Servalan Fri 21-Sep-12 18:18:25

I agree that hammering, getting annoyed with errant furniture and swearing on moving day is pretty normal.

Some people don't have great social skills and are crap at talking at neighbours and that doesn't necessarily make them bad people.

Lots of parents shout at their children from time to time, and I put myself in their number (not saying that I'm proud of it, I'm not, but we can't all be "perfect" all of the time).

I'm not sure about the legal position on swearing at your children, but at the least it would indicate to me that the parent needed some education.

I would dispute that violence can only be "physical" though. In child protection terms there is such a thing as emotional abuse which can cause damage too. If it feels regular, habitual and abusive then it might be worth chatting to social services, or perhaps the NSPCC. They can decide whether they think it's something to be concerned about or not.

It might be that the parents are finding it hard to cope/need education or help, which maybe SS could steer them towards

mathanxiety Fri 21-Sep-12 23:57:53

It was all night the day they moved in -- did the furniture moving during the day and then spent all night hammering. Literally from after midnight until 6 am. Plus cursing and throwing down the hammer. I've lived in a fair few places and have never known someone to do something as 'F the neighbours' as this. I don't know how his children slept through it.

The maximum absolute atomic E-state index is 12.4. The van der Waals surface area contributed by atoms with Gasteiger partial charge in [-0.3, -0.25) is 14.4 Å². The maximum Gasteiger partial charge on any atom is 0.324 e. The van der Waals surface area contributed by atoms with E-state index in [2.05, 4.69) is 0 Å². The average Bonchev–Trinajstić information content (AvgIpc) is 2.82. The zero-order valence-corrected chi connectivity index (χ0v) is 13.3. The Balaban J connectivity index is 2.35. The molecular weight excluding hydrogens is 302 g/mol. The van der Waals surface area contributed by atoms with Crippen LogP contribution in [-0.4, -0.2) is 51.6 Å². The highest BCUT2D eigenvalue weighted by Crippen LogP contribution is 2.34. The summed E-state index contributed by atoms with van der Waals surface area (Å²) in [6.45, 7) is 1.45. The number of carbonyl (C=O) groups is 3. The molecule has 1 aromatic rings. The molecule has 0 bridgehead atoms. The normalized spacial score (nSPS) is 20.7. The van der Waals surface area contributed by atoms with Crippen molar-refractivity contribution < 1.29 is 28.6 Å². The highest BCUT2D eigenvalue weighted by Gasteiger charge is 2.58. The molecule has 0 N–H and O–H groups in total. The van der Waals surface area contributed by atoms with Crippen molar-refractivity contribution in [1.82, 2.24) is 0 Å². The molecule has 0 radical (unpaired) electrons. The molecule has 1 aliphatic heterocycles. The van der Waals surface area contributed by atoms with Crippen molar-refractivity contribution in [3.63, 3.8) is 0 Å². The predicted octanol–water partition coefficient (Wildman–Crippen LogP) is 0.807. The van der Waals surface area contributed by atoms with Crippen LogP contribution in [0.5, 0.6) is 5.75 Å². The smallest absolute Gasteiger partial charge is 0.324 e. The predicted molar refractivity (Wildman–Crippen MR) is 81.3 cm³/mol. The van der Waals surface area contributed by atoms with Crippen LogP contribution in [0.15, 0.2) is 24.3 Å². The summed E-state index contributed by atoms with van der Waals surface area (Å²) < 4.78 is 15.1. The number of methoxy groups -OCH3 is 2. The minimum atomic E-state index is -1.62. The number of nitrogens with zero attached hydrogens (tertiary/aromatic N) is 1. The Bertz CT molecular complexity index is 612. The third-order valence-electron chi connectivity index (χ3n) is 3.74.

I'm not considering reporting based on my impression of how he was the two times our paths have crossed. I'm putting that impression with what I have heard and that is my only concern, because he has a right to be a grump of course -- what I have heard is raging anger, at the top of his lungs, really ott stuff. The tone of it and the decibel level are hard to convey. And it is so frequent. I hear him at it several times every hour -- it is not a 'from time to time' thing. It is constant, all day long, one 'You fucking little shit' after another, along with slamming sounds and sounds of someone jumping on the floors.

I know people shout at their children sometimes, but I am pretty sure (at least I would like to hope) that no-one on this thread would lose it like that with their children.

The boys are only 4 and 3. I think this has to be having an effect on them. If there is playful interaction in between the outbursts I would think that would only serve to confuse them.
I'll see what the hotline suggests.

Servalan Sat 22-Sep-12 09:07:04

Poor kids, that does sound awful sad I think calling to express your concerns is a good idea.

mathanxiety Sat 22-Sep-12 17:18:32

Have now done that and they were concerned. They gave me the relevant local intervention numbers to call if I wanted to.

Heard more today -- DD4 was also able to hear it too as she is not in school and got up instead of lying in.

Join the discussion

Join the discussion

Registering is free, easy, and means you can join in the discussion, get discounts, win prizes and lots more.

Register now